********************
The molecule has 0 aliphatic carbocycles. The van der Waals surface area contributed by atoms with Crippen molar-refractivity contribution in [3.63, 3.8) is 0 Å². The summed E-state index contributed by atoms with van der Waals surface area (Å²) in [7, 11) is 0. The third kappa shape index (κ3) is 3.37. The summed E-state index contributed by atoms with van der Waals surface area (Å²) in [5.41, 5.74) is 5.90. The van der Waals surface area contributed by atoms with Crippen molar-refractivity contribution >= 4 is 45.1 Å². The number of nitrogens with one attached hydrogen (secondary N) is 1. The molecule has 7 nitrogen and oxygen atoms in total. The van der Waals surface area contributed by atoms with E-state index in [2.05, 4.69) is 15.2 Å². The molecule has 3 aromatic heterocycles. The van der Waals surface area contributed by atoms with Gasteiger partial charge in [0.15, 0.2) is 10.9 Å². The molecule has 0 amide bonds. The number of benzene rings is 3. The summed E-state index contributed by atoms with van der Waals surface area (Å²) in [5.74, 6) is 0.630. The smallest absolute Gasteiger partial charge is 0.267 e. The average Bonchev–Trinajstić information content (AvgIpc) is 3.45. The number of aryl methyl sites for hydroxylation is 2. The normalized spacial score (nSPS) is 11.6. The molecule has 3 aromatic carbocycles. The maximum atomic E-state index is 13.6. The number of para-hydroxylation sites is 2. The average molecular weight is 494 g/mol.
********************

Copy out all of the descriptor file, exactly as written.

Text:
The molecule has 0 aliphatic carbocycles. The van der Waals surface area contributed by atoms with Crippen molar-refractivity contribution in [3.63, 3.8) is 0 Å². The summed E-state index contributed by atoms with van der Waals surface area (Å²) in [7, 11) is 0. The third kappa shape index (κ3) is 3.37. The summed E-state index contributed by atoms with van der Waals surface area (Å²) in [5.41, 5.74) is 5.90. The van der Waals surface area contributed by atoms with Crippen molar-refractivity contribution >= 4 is 45.1 Å². The number of nitrogens with one attached hydrogen (secondary N) is 1. The molecule has 7 nitrogen and oxygen atoms in total. The van der Waals surface area contributed by atoms with E-state index in [2.05, 4.69) is 15.2 Å². The molecule has 3 aromatic heterocycles. The van der Waals surface area contributed by atoms with Gasteiger partial charge in [0.15, 0.2) is 10.9 Å². The molecule has 0 amide bonds. The number of benzene rings is 3. The summed E-state index contributed by atoms with van der Waals surface area (Å²) in [5.74, 6) is 0.630. The smallest absolute Gasteiger partial charge is 0.267 e. The average Bonchev–Trinajstić information content (AvgIpc) is 3.45. The number of aryl methyl sites for hydroxylation is 2. The normalized spacial score (nSPS) is 11.6. The molecule has 3 aromatic carbocycles. The maximum atomic E-state index is 13.6. The number of para-hydroxylation sites is 2. The average molecular weight is 494 g/mol.